In the late sixth century BCE, the northern Indian prince Siddhartha Gautama chose to abandon a life of worldly pleasure. He sought release from the suffering he believed inherent in samsara, the cycle of birth, death, and rebirth. Awakening to an understanding of existential suffering, he became the historical Buddha Shakyamuni, and his teachings, which offered both insights into samsara and a means to escape from it, became the basis of the philosophical and religious system now called Buddhism.
The religion’s earliest adherents believed the Buddha—literally, the “Awakened One”—to be a perfected mortal whose exemplary life of right living, proper meditation, and compassion demonstrated the path to awakening. Within three hundred years after the Buddha’s death, however, a new form of Buddhism arose. Mahayana Buddhism understood the Buddha as but one of many buddhas and posited the existence of numerous other deities—the most important of which are bodhisattvas, awakened beings who have postponed their release from samsara in order to aid their supplicants. By the first several centuries of the common era, Mahayana Buddhism came to flourish in East Asia, becoming one of the most important creative sources for art and architecture in China, Korea, and Japan.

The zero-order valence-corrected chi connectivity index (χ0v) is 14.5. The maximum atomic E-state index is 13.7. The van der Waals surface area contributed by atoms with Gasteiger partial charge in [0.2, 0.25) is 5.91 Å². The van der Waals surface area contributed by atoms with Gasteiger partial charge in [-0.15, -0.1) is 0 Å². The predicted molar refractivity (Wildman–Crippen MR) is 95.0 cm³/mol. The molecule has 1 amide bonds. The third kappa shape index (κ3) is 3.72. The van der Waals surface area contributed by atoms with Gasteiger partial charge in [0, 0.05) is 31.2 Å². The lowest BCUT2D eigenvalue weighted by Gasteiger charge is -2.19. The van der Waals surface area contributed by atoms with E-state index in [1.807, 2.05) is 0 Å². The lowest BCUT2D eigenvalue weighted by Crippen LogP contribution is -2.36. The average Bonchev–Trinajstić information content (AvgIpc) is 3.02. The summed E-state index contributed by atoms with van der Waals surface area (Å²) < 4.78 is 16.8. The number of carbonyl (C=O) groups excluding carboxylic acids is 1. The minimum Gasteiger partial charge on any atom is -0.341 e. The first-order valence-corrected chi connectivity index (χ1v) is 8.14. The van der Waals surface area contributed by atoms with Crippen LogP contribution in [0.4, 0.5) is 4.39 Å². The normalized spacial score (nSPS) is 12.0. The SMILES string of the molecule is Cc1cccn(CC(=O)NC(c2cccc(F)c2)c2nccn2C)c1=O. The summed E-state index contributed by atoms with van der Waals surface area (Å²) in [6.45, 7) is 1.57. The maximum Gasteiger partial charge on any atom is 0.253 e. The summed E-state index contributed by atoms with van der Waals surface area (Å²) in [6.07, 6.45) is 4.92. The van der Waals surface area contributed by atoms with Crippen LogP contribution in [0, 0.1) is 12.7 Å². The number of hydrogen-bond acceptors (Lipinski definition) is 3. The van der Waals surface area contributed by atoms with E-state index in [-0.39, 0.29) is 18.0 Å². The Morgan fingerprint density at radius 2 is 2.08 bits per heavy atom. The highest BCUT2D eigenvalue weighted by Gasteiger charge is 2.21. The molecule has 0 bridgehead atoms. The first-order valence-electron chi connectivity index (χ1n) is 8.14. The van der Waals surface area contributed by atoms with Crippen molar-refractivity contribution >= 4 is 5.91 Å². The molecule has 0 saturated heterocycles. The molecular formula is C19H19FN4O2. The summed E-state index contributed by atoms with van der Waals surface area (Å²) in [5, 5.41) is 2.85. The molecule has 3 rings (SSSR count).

In medieval East Asia, Buddhism was often referred to as the “teaching of images,” and it was primarily through the exchange of portable images, both painted and sculpted, that the religion was transmitted to the region. In Buddhist ritual practice, painted or sculpted images are treated not as representations of deities but as living deities themselves.
The works in this gallery are among the finest Chinese and Korean Buddhist sculptures in any American collection. They are drawn largely from the collection of Grenville L. Winthrop (1864–1943), a Harvard graduate of eclectic aesthetic predilections who held a special interest in early Chinese art.